What the Houthi strike on the UAE means for Iran and Israel
On Monday, during the historic visit of Israeli President Isaac Herzog, they sent a strong message. The message being that, for security purposes, Tehran is a more viable option than Tel Aviv for the UAE.
Herzog arrived in Abu Dhabi on Sunday, making him the first Israeli president to travel to the UAE, but his history-making trip has now been mired with controversy following strikes on the oil-rich Gulf kingdom from the Houthi movement, which has now given Israel itself cause to prepare for similar attacks. According to the Houthis, or Ansarallah as the movement is known locally, the group successfully struck sensitive sites in Dubai with drones and important locations in Abu Dhabi with ballistic missiles early on Monday morning. The UAE, however, claimed that it intercepted one ballistic missile which fell outside populated areas, not offering any additional information about the whereabouts of the downed missile.
Following the first of three strikes launched by the Houthis on the UAE earlier this January, which resulted in the deaths of three workers and explosions near the Abu Dhabi airport, Israeli Prime Minister Naftali Bennett offered Abu Dhabi “security and intelligence support” to combat what he called “terrorist attacks” from Yemen. According to Omer Dostri, an Israeli national security expert, the threats currently posed by Ansarallah are now very real, a view taken by many Israeli political analysts since the strikes on the UAE began. Additionally, board of directors chairman for the Houthi aligned al-Thawra newspaper in Yemen, Abdul Rahman Al-Ahnoumi, claimed on Monday, following the strikes on Abu Dhabi, that the Houthis possess “weapons that have not been announced and can reach the Zionist entity [Israel].”
On top of the possible threats posed to Israel and the anti-normalization message sent by briefly interrupting the visit of Israel’s president to the UAE is that of Iran’s regional strategy. Following the first missile and drone attack launched against Abu Dhabi, a shift in strategy has clearly taken place within the Iranian alliance with Ansarallah, which was believed to have been held back from attacking the UAE due to Iran’s economic ties with the country and Tehran’s need for companies in the Emirates to sell their goods.
During the first few years of the Trump administration’s “maximum pressure” sanctions campaign, UAE-Iran trade ties significantly deteriorated by roughly 30%, as Abu Dhabi sought to appease Washington. However, by the end of the Iranian calendar year, in March of 2021, yearly imports from the UAE totalled roughly $9 billion, bouncing back to pre-sanction levels. Ansarallah showed that, despite Tehran's close economic ties to the Emirates, they were now willing to strike the UAE. This led to speculation over whether Tehran had a hand in the strikes which, although it is likely they at the very least had some prior knowledge, is very difficult to prove.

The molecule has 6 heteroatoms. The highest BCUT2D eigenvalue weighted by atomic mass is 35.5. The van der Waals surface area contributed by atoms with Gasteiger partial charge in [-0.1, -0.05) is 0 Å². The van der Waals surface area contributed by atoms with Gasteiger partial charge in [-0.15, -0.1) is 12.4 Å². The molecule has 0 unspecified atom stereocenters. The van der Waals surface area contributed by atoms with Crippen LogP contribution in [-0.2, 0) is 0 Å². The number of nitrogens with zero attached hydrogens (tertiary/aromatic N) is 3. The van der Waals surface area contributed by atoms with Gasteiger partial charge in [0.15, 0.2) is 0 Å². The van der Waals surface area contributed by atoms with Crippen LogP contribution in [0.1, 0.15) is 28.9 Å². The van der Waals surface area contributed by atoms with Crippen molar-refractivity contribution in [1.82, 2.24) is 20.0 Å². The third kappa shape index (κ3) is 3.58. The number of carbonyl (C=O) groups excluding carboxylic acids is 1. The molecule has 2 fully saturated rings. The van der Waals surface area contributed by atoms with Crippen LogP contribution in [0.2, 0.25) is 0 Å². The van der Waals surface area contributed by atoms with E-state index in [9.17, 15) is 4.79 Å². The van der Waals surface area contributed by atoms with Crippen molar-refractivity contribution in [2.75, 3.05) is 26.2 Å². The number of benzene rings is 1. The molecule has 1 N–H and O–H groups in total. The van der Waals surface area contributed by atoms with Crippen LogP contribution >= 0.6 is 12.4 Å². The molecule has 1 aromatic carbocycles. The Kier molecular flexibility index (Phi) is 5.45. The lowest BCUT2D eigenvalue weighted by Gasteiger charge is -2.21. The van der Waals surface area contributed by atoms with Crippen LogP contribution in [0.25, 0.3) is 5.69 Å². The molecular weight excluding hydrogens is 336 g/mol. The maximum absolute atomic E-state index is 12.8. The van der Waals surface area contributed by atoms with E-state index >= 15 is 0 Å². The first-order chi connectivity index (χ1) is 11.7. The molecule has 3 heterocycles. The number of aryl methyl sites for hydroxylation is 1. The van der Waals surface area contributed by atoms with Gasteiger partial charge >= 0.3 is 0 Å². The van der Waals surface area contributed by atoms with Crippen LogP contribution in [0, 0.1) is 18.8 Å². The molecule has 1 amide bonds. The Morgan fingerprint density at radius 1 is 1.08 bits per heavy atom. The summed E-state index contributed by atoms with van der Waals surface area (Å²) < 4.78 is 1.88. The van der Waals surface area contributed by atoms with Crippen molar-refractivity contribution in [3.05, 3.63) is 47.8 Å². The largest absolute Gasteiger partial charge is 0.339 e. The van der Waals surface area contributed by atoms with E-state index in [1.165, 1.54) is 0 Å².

What is clear, however, is that Iran has not acted to stop their ally from striking the UAE since condemning the Emirates for facilitating the visit of Israel’s president and normalizing ties with Tel Aviv. Iran, at the same time, is also planning to send a large trade delegation to Abu Dhabi this month, according to the Tehran Times newspaper. What this perhaps shows is that the Iranian side is seeking to pressure the Emiratis and not cause a major deterioration in ties, which makes sense as the UAE is currently Tehran’s top import partner, above China.
However, the dangerous balancing act that Abu Dhabi is performing, between Iran and Israel, has not only drawn pressure from the Iranian side. Israeli officials also announced last year that their tightening of ties with Tehran was“not acceptable”. Israel would like to see the UAE become part of its anti-Iran axis regionally and, following the tightening of ties between Tehran and Abu Dhabi last year, Naftali Bennett decided to travel to Abu Dhabi to discuss Iran and other regional issues with UAE Crown Prince Mohammed Bin Zayed.
Israel would have liked its visit to the UAE to have gone smoothly, with President Herzog pledging to support Emirati security interests, but the reality is the nation which can have the largest impact on preventing missiles falling on the tourist hub of the Gulf, is Iran. This message will have been received loud and clear as the UAE and Saudi Arabia’s retaliatory strikes on Yemen have not prevented the continual launch of Houthi missiles. State-of-the-art US air defense systems are never a guarantee that a catastrophe will not unfold if Ansarallah fires enough munitions. Therefore, Israel does not have the tools at its disposal to prevent attacks on the UAE and if the president of Israel traveling to Abu Dhabi will not deter attacks, then the only other option is to engage with Tehran to negotiate a viable way forward, ensuring the Houthis and Emiratis both gain from a dialogue through Iran as an intermediary. In all, what seemed like a walk in the park for Israel and a means of sending a diplomatic message to the region, turned out to be a symbolic and perhaps even strategic victory for the Islamic Republic of Iran.
The statements, views and opinions expressed in this column are solely those of the author and do not necessarily represent those of RT.